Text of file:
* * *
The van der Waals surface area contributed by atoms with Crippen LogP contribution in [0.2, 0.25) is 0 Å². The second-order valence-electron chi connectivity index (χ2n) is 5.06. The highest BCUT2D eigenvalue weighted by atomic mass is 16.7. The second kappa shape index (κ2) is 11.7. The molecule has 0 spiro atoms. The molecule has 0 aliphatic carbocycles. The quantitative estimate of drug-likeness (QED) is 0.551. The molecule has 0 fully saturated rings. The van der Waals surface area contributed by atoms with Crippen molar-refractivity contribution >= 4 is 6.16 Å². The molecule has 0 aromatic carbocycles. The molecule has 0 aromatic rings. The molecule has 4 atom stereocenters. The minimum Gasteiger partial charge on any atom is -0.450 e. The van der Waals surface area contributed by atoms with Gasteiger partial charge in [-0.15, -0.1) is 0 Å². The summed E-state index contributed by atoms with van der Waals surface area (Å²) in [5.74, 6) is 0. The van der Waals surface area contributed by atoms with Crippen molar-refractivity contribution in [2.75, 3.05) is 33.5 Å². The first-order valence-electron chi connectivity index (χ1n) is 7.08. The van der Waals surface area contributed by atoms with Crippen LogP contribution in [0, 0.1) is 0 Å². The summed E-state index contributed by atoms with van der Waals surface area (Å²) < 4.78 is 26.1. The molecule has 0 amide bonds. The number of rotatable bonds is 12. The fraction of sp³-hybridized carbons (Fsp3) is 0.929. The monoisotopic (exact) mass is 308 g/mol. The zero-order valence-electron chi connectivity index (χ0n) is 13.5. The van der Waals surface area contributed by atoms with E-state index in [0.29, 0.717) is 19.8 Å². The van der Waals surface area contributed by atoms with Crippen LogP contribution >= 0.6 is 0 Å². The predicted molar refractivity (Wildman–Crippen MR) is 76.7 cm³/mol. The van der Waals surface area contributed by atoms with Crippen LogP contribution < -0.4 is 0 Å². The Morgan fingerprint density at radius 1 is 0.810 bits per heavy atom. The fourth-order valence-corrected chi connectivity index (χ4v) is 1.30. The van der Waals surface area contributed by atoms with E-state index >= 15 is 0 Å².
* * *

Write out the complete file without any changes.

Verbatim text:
The van der Waals surface area contributed by atoms with Crippen LogP contribution in [0.2, 0.25) is 0 Å². The second-order valence-electron chi connectivity index (χ2n) is 5.06. The highest BCUT2D eigenvalue weighted by atomic mass is 16.7. The second kappa shape index (κ2) is 11.7. The molecule has 0 spiro atoms. The molecule has 0 aliphatic carbocycles. The quantitative estimate of drug-likeness (QED) is 0.551. The molecule has 0 fully saturated rings. The van der Waals surface area contributed by atoms with Crippen molar-refractivity contribution >= 4 is 6.16 Å². The molecule has 0 aromatic carbocycles. The molecule has 0 aromatic rings. The molecule has 4 atom stereocenters. The minimum Gasteiger partial charge on any atom is -0.450 e. The van der Waals surface area contributed by atoms with Gasteiger partial charge in [-0.15, -0.1) is 0 Å². The summed E-state index contributed by atoms with van der Waals surface area (Å²) in [5.74, 6) is 0. The van der Waals surface area contributed by atoms with Crippen molar-refractivity contribution in [2.75, 3.05) is 33.5 Å². The first-order valence-electron chi connectivity index (χ1n) is 7.08. The van der Waals surface area contributed by atoms with Crippen LogP contribution in [0, 0.1) is 0 Å². The summed E-state index contributed by atoms with van der Waals surface area (Å²) < 4.78 is 26.1. The molecule has 0 amide bonds. The number of rotatable bonds is 12. The fraction of sp³-hybridized carbons (Fsp3) is 0.929. The monoisotopic (exact) mass is 308 g/mol. The zero-order valence-electron chi connectivity index (χ0n) is 13.5. The van der Waals surface area contributed by atoms with E-state index in [0.29, 0.717) is 19.8 Å². The van der Waals surface area contributed by atoms with Crippen LogP contribution >= 0.6 is 0 Å². The predicted molar refractivity (Wildman–Crippen MR) is 76.7 cm³/mol. The van der Waals surface area contributed by atoms with Crippen LogP contribution < -0.4 is 0 Å². The Morgan fingerprint density at radius 1 is 0.810 bits per heavy atom. The fourth-order valence-corrected chi connectivity index (χ4v) is 1.30. The van der Waals surface area contributed by atoms with E-state index >= 15 is 0 Å².